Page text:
There’s much to appreciate in Noah Baumbach’s alternately exhilarating and enervating attempt to tame Don DeLillo’s comedy of death, White Noise, not least the daredevil spirit and ambition with which the writer-director and his cast plunge into the tricky material. But little in this episodic freakout hits the target quite so well as the wild end credits sequence, a dance number set in a suburban A&P supermarket, in which the entire ensemble boogie in aisles stacked with colorful products, accompanied by an LCD Soundsystem banger called “New Body Rhumba.” With that ecstatic visual, Baumbach nails a key theme of the book — Americans seeking solace from their mortality in consumerism.
The 1984 novel is a postmodern satire of encroaching disquiet and cacophonous chaos that — particularly in its depiction of environmental catastrophe and human-made disasters — now seems even less like epochal paranoia than it did at the time. But although it’s crammed with characters and events, it’s also fundamentally a careening clown car of ideas, which is probably why it’s long been considered unfilmable.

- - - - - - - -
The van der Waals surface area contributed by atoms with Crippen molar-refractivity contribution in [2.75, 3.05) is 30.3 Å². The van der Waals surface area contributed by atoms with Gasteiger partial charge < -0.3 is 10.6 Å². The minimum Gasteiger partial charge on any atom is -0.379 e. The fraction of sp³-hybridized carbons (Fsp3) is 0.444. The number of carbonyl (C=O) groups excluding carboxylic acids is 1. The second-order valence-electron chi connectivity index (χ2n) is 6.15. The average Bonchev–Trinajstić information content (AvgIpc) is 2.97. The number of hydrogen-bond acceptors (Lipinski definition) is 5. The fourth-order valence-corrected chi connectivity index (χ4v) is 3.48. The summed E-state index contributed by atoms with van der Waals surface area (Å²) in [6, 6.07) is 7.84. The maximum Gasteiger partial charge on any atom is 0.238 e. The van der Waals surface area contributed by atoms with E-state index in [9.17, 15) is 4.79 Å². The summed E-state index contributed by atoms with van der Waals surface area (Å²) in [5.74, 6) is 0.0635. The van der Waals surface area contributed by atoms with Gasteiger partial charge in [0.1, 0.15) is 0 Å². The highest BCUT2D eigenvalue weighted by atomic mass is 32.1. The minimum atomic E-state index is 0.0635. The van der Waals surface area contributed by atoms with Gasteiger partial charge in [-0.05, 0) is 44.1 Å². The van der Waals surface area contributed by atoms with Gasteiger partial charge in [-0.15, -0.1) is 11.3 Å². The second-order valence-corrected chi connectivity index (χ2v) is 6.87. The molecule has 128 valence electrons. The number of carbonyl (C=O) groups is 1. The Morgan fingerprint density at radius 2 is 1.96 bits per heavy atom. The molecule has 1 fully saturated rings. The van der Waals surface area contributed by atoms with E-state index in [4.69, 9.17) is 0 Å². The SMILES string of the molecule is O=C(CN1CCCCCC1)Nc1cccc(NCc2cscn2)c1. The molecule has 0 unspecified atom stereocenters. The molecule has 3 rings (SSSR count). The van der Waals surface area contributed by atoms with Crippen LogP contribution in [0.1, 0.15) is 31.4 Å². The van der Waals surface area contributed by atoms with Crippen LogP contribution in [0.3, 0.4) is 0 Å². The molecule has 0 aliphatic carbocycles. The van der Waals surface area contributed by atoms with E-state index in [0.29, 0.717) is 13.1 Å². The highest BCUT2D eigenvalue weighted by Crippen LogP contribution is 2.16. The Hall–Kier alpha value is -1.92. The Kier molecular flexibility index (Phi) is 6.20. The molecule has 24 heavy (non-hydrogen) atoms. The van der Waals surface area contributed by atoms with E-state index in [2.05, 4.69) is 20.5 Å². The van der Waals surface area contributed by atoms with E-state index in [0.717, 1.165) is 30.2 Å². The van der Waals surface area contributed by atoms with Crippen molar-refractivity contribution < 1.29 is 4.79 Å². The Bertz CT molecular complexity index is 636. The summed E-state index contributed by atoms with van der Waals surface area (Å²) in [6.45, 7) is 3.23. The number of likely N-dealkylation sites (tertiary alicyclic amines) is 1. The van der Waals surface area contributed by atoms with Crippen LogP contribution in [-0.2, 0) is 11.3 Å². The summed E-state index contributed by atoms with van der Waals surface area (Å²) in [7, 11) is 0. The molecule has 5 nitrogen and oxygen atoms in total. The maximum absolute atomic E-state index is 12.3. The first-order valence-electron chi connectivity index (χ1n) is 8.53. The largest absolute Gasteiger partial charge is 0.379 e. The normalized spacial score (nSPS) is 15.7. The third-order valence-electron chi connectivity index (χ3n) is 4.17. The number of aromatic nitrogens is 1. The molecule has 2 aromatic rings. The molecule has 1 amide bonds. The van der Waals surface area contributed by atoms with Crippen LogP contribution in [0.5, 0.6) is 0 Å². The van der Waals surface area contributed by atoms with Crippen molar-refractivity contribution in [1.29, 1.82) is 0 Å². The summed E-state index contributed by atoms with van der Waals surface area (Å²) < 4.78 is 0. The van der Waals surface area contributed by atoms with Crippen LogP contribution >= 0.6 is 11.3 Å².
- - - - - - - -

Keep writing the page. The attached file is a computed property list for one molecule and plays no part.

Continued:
The Bottom Line
Equal parts clear signal and wearying static.
That perception doesn’t change a lot with this valiant Netflix adaptation. It feels like the streaming service was so high on the deserved critical acclaim for Baumbach’s Marriage Story that they gave him carte blanche and a mountain of cash to make his passion project, a property that had defeated more than one filmmaker in development hell before him.
This is Baumbach’s third feature for Netflix, and its greatest strength recalls the first of those, The Meyerowitz Stories — the affectionate observation of a rambunctious family who tend to talk all at once, often at cross-purposes.
Here it’s the blended family of Jack Gladney (Adam Driver) and his wife Babette (Greta Gerwig), each of them on their fourth marriage and raising the children of previous unions — Jack’s analytically inclined teenage son Heinrich (Sam Nivola) and sensitive younger daughter Steffie (May Nivola); and Babette’s hard-nosed 11-year-old Denise (Raffey Cassidy), vigilantly monitoring her mother’s neurotic behavior; as well as the 6-year-old son they had together, Wilder (played by twins Henry and Dean Moore).